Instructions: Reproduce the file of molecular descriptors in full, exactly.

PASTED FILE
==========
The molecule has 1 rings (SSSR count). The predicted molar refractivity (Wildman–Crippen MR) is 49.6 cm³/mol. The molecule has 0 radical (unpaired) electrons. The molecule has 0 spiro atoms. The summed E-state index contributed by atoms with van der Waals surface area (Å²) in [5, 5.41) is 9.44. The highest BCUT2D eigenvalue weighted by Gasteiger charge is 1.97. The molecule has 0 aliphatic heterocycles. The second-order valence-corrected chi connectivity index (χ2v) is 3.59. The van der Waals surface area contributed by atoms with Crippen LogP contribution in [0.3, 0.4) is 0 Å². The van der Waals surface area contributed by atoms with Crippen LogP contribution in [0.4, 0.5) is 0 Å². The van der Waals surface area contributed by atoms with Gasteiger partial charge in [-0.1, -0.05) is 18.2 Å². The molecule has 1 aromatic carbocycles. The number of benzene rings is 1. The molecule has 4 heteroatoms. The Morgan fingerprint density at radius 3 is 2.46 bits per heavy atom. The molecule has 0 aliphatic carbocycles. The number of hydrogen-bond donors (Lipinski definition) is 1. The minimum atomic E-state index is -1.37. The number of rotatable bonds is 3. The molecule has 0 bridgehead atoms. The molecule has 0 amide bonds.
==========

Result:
The molecule has 1 rings (SSSR count). The predicted molar refractivity (Wildman–Crippen MR) is 49.6 cm³/mol. The molecule has 0 radical (unpaired) electrons. The molecule has 0 spiro atoms. The summed E-state index contributed by atoms with van der Waals surface area (Å²) in [5, 5.41) is 9.44. The highest BCUT2D eigenvalue weighted by Gasteiger charge is 1.97. The molecule has 0 aliphatic heterocycles. The second-order valence-corrected chi connectivity index (χ2v) is 3.59. The van der Waals surface area contributed by atoms with Crippen LogP contribution in [0.3, 0.4) is 0 Å². The van der Waals surface area contributed by atoms with Crippen LogP contribution in [0.4, 0.5) is 0 Å². The van der Waals surface area contributed by atoms with Gasteiger partial charge in [-0.1, -0.05) is 18.2 Å². The molecule has 1 aromatic carbocycles. The number of benzene rings is 1. The molecule has 4 heteroatoms. The Morgan fingerprint density at radius 3 is 2.46 bits per heavy atom. The molecule has 0 aliphatic carbocycles. The number of hydrogen-bond donors (Lipinski definition) is 1. The minimum atomic E-state index is -1.37. The number of rotatable bonds is 3. The molecule has 0 bridgehead atoms. The molecule has 0 amide bonds.